Weighed down by challenging economic conditions for most part of the past year, India has slipped to 71st position – the lowest among BRICS countries – in an annual global competitiveness list, where Switzerland remains on top.
The annual list, released today by Geneva-based World Economic Forum (WEF), comes at a time when the new Indian government led by PM Narendra Modi completed 100 days in power and has promised further steps to revive its economy and the ease of doing business in the country.
“Continuing its downward trend and losing 11 places, India ranks 71st. The country’s new government faces the challenge of improving competitiveness and reviving the economy, which is growing at half the rate of 2010,” WEF said.
As per the Global Competitiveness Report 2014-15, Switzerland is the most competitive economy, followed by Singapore and United States.
Other countries in the top ten are Finland (4), Germany (5), Japan (6), Hong Kong SAR (7), Netherlands (8), United Kingdom (9) and Sweden (10).
China, which has improved its position by one place to 28th spot, leads the BRICS grouping, among which India has the least ranking. Russia is ranked at 53rd position, followed by South Africa (56) and Brazil (57).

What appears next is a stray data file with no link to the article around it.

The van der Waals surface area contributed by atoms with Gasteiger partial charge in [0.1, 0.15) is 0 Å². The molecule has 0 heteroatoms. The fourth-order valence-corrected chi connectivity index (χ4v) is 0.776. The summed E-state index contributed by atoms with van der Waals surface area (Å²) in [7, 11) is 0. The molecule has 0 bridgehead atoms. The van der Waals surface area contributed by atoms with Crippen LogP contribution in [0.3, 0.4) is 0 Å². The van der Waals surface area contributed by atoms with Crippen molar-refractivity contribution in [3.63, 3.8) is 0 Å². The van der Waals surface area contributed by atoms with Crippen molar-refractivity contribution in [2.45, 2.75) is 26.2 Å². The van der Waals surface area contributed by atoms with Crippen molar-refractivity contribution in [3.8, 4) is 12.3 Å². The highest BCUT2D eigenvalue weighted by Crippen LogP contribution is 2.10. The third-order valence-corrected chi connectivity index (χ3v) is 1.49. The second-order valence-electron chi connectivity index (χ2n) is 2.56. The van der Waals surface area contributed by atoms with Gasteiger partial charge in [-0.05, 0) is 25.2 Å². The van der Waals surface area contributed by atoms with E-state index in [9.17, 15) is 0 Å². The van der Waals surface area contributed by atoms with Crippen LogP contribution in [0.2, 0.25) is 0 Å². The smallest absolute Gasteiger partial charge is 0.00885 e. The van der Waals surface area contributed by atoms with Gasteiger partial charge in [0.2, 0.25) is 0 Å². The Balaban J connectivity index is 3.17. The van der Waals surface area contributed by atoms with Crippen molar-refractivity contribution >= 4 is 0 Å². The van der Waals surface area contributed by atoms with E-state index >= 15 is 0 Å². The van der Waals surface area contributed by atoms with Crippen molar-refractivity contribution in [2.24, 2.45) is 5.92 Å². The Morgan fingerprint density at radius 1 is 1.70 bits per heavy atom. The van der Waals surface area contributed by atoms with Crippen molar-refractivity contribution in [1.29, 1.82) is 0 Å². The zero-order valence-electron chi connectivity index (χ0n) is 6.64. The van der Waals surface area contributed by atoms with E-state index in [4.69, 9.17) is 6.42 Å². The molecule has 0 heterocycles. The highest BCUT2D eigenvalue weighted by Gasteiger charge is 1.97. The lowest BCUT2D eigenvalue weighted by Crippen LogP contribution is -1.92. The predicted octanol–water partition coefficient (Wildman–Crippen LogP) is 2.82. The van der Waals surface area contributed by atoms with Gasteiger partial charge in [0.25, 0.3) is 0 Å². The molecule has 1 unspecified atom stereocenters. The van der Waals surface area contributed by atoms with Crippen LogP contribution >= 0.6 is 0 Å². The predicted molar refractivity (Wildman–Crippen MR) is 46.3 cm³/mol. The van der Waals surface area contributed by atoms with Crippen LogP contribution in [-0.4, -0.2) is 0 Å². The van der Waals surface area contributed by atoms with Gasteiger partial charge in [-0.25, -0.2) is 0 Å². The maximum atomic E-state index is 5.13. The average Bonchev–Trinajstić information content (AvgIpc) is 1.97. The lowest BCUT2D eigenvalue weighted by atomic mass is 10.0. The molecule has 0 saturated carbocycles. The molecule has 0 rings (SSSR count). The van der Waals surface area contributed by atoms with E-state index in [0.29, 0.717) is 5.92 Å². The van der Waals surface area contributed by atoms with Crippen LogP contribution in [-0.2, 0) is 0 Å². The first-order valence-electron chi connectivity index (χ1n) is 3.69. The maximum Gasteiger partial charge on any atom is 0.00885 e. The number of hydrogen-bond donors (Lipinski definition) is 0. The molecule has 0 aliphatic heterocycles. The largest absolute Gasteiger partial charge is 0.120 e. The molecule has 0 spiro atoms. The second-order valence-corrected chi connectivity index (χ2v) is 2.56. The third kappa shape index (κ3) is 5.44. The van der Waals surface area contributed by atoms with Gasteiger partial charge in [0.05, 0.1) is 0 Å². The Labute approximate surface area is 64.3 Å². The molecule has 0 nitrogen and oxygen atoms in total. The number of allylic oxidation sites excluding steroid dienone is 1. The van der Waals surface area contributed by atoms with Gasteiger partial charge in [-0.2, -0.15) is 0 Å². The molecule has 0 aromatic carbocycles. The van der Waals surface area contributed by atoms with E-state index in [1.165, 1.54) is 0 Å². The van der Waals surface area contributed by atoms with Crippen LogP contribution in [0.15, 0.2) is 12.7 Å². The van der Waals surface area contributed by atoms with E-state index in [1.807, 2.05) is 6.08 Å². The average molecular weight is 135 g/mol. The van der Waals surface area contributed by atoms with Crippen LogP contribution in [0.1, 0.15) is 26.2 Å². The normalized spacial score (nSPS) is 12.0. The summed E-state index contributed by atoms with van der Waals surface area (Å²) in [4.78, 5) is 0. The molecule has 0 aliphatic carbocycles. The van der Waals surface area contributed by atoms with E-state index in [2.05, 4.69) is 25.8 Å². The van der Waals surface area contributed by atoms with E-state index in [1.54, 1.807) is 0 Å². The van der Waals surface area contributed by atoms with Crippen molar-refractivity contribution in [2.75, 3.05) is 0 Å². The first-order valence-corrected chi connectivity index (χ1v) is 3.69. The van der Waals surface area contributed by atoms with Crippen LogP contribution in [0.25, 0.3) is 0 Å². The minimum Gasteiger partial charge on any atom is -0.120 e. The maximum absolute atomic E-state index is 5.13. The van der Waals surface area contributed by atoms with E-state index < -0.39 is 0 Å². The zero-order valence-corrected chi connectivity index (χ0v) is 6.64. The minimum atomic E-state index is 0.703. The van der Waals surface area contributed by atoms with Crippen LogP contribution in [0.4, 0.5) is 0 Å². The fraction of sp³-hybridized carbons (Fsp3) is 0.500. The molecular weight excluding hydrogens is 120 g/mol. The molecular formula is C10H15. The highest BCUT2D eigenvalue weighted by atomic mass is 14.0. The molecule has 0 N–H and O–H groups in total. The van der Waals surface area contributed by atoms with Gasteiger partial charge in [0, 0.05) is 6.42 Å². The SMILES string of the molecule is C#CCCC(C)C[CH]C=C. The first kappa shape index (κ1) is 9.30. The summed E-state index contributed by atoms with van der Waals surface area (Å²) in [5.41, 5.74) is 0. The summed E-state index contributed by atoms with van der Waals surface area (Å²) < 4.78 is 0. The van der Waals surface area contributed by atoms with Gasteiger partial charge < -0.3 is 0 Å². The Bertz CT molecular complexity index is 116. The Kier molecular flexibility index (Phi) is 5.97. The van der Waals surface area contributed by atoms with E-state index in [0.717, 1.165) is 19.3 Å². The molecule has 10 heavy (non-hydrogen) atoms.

“India’s decline of 11 places to 71st, set against the gains of the ASEAN 5 countries, suggests that the competitiveness divide South and Southeast Asia is becoming more pronounced,” WEF said.
Besides India, WEF said that some of the world’s largest emerging market economies continue to face difficulties in improving competitiveness. These include Saudi Arabia (24th rank), Turkey (45), Mexico (61), Nigeria (127th), South Africa and Brazil — all of them have slipped in their rankings.
According to the report, India’s slide in the competitiveness rankings began in 2009, when its economy was still growing at 8.5 per cent (it even grew by 10.3 per cent in 2010).
“Back then, however, India’s showing in the GCI was already casting doubt about the sustainability of this growth.
“Since then, the country has been struggling to achieve growth of 5 per cent. The country has declined in most areas assessed by the GCI since 2007, most strikingly in institutions, business sophistication, financial market development, and goods market efficiency,” it added.
Noting that improving competitiveness would yield huge benefits for India, WEF said it would help re-balance the economy and move the country up the value chain ensuring more solid and stable growth.
“This in turn could result in more employment opportunities for the country’s rapidly growing population,” it added.